Michael Abcarian, who represents companies in labor and employment matters but who is not involved in Igal, says an employee who decides to abandon a claim before the TWC issues a decision “never got his bite of the apple, because he never closed his jaws.” But an employee can only ask the legal system for one final decision, says Abcarian, managing partner of the Dallas office of Fisher & Phillips.

Wainwright further noted in the majority opinion that TWC’s order “plainly resolved disputed facts and determined that Igal’s claim for unpaid wages was without merit.”

“I think he had a fair hearing,” says Finch, the defendants’ attorney.

But Sartain, Igal’s attorney, says, “There was never a resolution on the merits of the claim.”

TWC sided with Igal in its amicus curiae brief to the Supreme Court. Res judicata does not apply in Igal’s case because the “TWC was not a court of competent jurisdiction” or, alternatively, because “TWC’s order was not a judgment on the merits but a procedural dismissal for untimeliness,” the commission contended in its brief.

Tom Kelley, spokesman for the Office of the Attorney General, which represents TWC, declines comment. “The brief speaks for itself,” Kelley says.

Justice Scott Brister wrote in a dissenting opinion, “By holding Payday claims dismissed for tardiness cannot be refiled in court, the Court converts a law giving extra options to workers into a trap where they forfeit all their rights.”

Chief Justice Wallace Jefferson and Justices Harriet O’Neill and David Medina joined Brister in the dissent.

Brister noted that five federal appeals courts � the 1st, 2nd, 5th, 7th and 10th circuits � “agree that while dismissals based on limitations are usually preclusive, they are not preclusive when a case is filed in two different systems that apply two different limitations periods.”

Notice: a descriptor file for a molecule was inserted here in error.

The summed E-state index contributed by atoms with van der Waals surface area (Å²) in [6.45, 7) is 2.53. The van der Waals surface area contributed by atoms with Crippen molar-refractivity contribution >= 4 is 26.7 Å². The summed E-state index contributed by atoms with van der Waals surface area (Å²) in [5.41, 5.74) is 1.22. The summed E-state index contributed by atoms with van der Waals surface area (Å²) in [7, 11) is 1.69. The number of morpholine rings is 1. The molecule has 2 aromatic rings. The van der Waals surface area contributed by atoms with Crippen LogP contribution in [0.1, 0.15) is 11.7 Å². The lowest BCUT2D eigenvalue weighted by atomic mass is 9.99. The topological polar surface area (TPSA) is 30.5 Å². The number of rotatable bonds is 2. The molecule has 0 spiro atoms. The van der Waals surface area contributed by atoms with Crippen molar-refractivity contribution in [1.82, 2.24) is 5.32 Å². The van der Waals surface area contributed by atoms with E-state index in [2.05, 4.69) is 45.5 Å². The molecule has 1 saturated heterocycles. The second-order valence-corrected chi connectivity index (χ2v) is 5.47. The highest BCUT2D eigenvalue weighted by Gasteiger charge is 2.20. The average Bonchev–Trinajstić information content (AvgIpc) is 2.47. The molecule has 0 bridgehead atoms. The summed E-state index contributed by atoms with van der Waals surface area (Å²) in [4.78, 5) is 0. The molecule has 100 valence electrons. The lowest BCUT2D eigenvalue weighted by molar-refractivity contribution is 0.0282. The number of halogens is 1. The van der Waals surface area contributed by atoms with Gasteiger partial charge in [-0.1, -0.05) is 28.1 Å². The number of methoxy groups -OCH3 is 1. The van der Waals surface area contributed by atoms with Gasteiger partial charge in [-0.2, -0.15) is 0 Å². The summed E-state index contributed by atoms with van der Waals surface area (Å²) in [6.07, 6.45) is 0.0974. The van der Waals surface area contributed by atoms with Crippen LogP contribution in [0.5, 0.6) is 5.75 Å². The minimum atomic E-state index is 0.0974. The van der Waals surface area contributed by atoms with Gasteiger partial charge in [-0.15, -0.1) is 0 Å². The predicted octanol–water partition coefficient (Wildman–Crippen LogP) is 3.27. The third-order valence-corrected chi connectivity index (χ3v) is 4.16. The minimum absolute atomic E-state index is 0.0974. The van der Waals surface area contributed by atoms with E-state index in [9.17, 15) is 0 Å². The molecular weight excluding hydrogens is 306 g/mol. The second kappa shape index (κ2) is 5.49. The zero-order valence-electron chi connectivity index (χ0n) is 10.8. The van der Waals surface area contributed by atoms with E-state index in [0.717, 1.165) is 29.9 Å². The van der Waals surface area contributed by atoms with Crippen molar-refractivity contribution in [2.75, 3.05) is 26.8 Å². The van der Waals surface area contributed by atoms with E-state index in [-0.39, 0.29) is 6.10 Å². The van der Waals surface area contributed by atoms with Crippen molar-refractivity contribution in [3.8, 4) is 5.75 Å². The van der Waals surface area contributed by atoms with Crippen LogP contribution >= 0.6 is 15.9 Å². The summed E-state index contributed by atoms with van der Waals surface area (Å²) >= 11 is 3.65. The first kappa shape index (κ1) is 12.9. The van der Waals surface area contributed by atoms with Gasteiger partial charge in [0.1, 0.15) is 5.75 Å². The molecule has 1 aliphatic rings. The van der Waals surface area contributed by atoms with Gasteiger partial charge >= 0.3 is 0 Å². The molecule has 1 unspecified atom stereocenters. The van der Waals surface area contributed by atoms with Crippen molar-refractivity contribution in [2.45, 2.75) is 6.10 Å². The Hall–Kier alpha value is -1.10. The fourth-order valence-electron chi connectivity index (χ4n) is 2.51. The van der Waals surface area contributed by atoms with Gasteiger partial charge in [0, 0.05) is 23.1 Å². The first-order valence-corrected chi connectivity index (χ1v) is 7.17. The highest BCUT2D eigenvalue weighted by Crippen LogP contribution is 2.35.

But Wainwright wrote for the majority that the 5th U.S. Circuit Court of Appeals has held in cases like Igal that a dismissal on limitations grounds operates to bar subsequent litigation of the same dispute in the same jurisdiction.

Steve Kardell, who represents employees but is not involved in Igal, says the Supreme Court has the ultimate authority to determine what is jurisdictional from an agency standpoint.

Although the TWC tribunal said it did not have jurisdiction over Igal’s claim, “the truth of the matter is it did have jurisdiction,” says Kardell, a partner in Dallas’ Clouse Dunn Khosbin. “The claim just was not timely filed.”

Kardell says the Legislature put the Payday Law in place to give workers an option when they have wage claims. “The trap there is the res judicata side of it,” he says.

“This is what we consider a strict-constructionist case,” Abcarian says of the Supreme Court’s decision in Igal.

Notes Abcarian, “The issue is not what is fair in this situation. The issue is how the Texas statute that was involved is supposed to work.”